needs of manufacturers in Vietnam, including 327,000 in Dong
Nai, 120,000 in Ho Chi Minh City, 95,000 in Hai Duong and
68,000 in Binh Duong. Unsurprisingly, such labor competition in
those locations has allowed the Government to raise dollar-term
minimum wages there 56% since 2008.
In addition to labor issues, Vietnam’s concentrated FDI glut
has allowed local authorities to become more selective about the
projects which qualify for investment incentives. Garment and
food processing investments that were once welcomed with long
tax holidays have recently been shunned in favor of higher value-added electronics and R&D.
Opportunity Lies Further Afield
I'm not saying there aren’t greener paddies. Just beyond the KERs
lies considerable opportunity for labor intensive industries. Outside
of the KERs, 63 percent of the labor force is employed in agriculture. Vietnam actually exports manpower to other Asian countries,
including 63,000 to South Korea. Abundant labor does exist. It’s
just a matter of finding it.
Take for example the Mekong River Delta. Once a quiet backwater, tri-annual harvests and high crop yields have made the
region the most densely populated rural area in the world. The
Delta’s main thoroughfares beep and buzz with Honda Waves and
container trucks. In fact, from the shop-lined roads, Can Tho is
hardly distinguishable from the outer districts of Ho Chi Minh
City. The Red River Delta and certain provinces in central Vietnam
also have population densities well above the country average, key
in supporting labor intensive industries.
Labor costs drop sharply just beyond main urban areas.
Minimum wages in Vietnam are implemented at the sub-provin-cial level and categorized into four Regions: Region I includes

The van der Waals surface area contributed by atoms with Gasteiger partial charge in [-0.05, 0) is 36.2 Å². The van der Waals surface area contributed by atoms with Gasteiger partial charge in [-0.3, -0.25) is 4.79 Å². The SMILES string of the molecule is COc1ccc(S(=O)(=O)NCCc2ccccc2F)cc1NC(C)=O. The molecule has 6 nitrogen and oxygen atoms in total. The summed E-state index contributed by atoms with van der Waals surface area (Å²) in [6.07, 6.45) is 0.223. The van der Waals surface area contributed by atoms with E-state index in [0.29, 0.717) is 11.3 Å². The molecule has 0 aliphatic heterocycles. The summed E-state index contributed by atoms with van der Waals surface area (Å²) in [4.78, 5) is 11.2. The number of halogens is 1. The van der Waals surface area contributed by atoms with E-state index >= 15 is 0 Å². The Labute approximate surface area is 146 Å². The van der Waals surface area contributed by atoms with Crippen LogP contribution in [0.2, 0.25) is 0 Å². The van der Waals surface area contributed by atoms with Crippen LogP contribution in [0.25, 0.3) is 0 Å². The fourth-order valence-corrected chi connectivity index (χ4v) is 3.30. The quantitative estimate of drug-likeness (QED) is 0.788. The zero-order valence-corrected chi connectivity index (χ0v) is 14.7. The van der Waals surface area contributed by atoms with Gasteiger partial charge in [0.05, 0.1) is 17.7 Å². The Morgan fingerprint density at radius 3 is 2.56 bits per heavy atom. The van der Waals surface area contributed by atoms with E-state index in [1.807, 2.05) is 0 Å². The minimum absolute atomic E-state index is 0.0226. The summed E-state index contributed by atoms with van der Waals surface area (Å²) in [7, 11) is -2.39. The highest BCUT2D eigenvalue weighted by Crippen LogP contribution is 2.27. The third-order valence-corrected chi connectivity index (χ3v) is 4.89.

districts of Vietnam’s three largest cities and the most expensive
districts of the SKER; Region II covers the majority of the KERs
and urban districts of other provinces; Regions III and IV cover the
less developed areas of the country. While the monthly minimum
wage in Region I has reached VND 2,000,000 (US$ 96) in 2011,
Region IV lags behind at VND 1,400,000 (US$ 67).
Foreign investment in low value-added industries has been
steered away from the areas bordering Hanoi and Ho Chi Minh
City, but the Ministry of Planning and Investment offers strong
incentives to commit to poorer areas. Investors can expect corporate income tax holidays of up to four years, a 5 percent rate
for the following nine years, and a 10 percent rate for two more
years. In KER industrial parks that would consider such an investment, companies may be subject to the standard rate of 25 percent.
Local authorities in rural areas are also more willing to offer non-monetary incentives including support for recruiting, training and
certain infrastructure projects. Incentives depend on a company’s
ability to negotiate with the local government, a much easier task
in less developed provinces where a foreign company may bring
wealth, infrastructure and employment in tow.
Bridging the Gap
The availability of lower-cost labor and more generous fiscal
incentives appear at odds with investors’ historical reluctance to
base manufacturing in the outlying provinces.
For many years the missing link was infrastructure. Industrial
parks radiated out from the main cities. Crumbling roads and rusty
river ferries made inland transportation slow and costly. Blackouts
and telecom outages kept the provinces in a state of sleepy isolation.
No One Size Fits All Solution
There is no uniformly optimal location for manufacturers in
Vietnam. Different regions—and the provinces within them—may
prove the most competitive for different industries.
The Red River Delta lends itself to electronics assembly, as
high-tech components can be trucked across the border from suppliers in southern China. Coffee and cashew growing in central
Vietnam makes the Central Highlands region attractive for food
processing. With the lowest labor costs in Vietnam, garment and
footwear manufacturers are increasingly choosing the Mekong
Delta. Any high tech R&D must be conducted within recruiting distance of the universities of Ho Chi Minh City, Hanoi and
Vietnam is comprised of six distinct regions, 63 provinces and
690 districts within them. Finding the optimal location within the
country can become a dizzying endeavor. Yet, one basic principle
should guide the search: look beyond the twin cities and their key
economic regions to find the most competitive long-term production base.